I only used FP ink diluted with water and dishwashing detergent in my Jinhao/Zebra G combo. Works wonders.

 

Blood doesn't separate by coagulation, nor does blood plasma fluoresce. Adding luminol to blood does make it illuminate because, it reacts with the iron in hemoglobin to chemilumines. In human blood, hemoglobin is only found in the red blood cells so if you separated it would be useless. And, the iron in hemoglobin makes it red so it won't be invisible anyways. Hopes, dreams, shattered.  :lticaptd:

 

Is it disturbing that I am actually considering dipping a nib in blood?

 

If I do, the only dumb animal harmed by the experiment will be me. 

 

Warning: do not try this at home kiddies.

 

Disclaimer: as a diabetic I am quite used to sticking needles in myself.

 

Not at all, quite the opposite really. It's science, sort of.
Post your results !

 

So, why bother with just blood, when you can have your loved one preserved in ink.

 

Think about it, my son can say, "I'm writing with mom," and instead of it being that he and I are practicing our penmanship, he can be using my remains in a lovely, supersaturated ink.  It's already being done for tattoos.   

 

http://www.dailymail...popularity.html

 

Reminds me of synthetic diamonds created by cremated remains  :lol:



#15 Sasha Royale

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Posted 21 April 2016 - 19:25

I'm not writing letters to Canada anymore.   


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#16 sciumbasci

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Posted 21 April 2016 - 22:16

WD-40 in a Lamy converter, because it was completely bubbly and stiff. Works like a charm.



#17 amberleadavis

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Posted 21 April 2016 - 22:31

DCWaites, didn't you fill some with food coloring?


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#18 dcwaites

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Posted 22 April 2016 - 00:41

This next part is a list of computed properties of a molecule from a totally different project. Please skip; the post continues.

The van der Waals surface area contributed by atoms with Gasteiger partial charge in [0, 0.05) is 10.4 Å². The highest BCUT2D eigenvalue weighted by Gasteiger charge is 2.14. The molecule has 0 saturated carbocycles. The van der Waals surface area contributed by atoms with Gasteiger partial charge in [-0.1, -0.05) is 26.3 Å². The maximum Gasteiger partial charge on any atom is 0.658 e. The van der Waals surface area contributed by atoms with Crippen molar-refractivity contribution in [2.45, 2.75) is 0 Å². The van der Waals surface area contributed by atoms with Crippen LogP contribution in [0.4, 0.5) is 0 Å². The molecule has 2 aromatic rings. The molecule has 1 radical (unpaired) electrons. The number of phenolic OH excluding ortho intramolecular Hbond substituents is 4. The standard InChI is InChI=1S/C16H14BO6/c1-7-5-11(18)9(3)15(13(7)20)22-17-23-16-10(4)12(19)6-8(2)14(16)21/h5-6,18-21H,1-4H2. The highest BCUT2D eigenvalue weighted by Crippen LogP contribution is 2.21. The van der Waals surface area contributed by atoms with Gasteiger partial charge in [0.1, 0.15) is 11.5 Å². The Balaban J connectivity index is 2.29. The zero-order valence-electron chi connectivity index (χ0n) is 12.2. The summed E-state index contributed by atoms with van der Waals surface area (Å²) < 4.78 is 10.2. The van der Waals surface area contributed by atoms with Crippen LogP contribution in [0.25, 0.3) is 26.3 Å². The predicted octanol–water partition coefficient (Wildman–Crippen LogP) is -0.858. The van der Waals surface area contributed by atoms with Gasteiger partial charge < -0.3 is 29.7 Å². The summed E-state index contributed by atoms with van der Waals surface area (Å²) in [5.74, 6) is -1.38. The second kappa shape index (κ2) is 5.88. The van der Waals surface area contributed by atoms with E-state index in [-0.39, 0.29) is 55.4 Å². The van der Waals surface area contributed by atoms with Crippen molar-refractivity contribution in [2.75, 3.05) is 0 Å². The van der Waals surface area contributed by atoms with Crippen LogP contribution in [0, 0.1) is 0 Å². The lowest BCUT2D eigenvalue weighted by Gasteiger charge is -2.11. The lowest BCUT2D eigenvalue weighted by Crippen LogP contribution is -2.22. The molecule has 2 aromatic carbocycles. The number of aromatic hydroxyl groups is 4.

DCWaites, didn't you fill some with food coloring?

 

Yes - here 

Hmm, it appears I only used dip pens for this sample. 

I may have to volunteer a Preppy to sacrifice itself for the good of the community

 

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And someone has to speak up for them as has no voices.”

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#19 Gofixmix

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Posted 22 April 2016 - 06:34

 
Blood doesn't separate by coagulation, nor does blood plasma fluoresce. Adding luminol to blood does make it illuminate because, it reacts with the iron in hemoglobin to chemilumines. In human blood, hemoglobin is only found in the red blood cells so if you separated it would be useless. And, the iron in hemoglobin makes it red so it won't be invisible anyways. Hopes, dreams, shattered.  :lticaptd:

Ouch!
I thought my source was bulletproof: "Internet spy manual randomly stumbled upon by googling for something else, 2016"

Anyhow, it was concerned with really INVISIBLE ink only readable when developed by heat...

I can still dream :)

Edited by Gofixmix, 22 April 2016 - 06:39.


#20 amberleadavis

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Posted 22 April 2016 - 22:12

Do the De Atramentis Wine inks count?  They are made of wines.


Fountain pens are my preferred COLOR DELIVERY SYSTEM (in part because crayons melt in Las Vegas).

 

Want to get a special letter / gift from me, then create a Ghostly Avatar  

 

Participate in the newest Inky TODs: 

Why do I like those nibs? 

What do I like about my handwriting? 

Whose handwriting do I like?  

Which Script Will I learn? 

Which Inks for my Handwriting

 

Ink comparisons:  The Great PPS Comparison  366 Inks in 2016

 

Check out inks sorted by color:  Blue Purple Brown  Red Green Orange Black  Pinks  Yellows  Blue-Blacks Grey/Gray UVInks Turquoise/Teal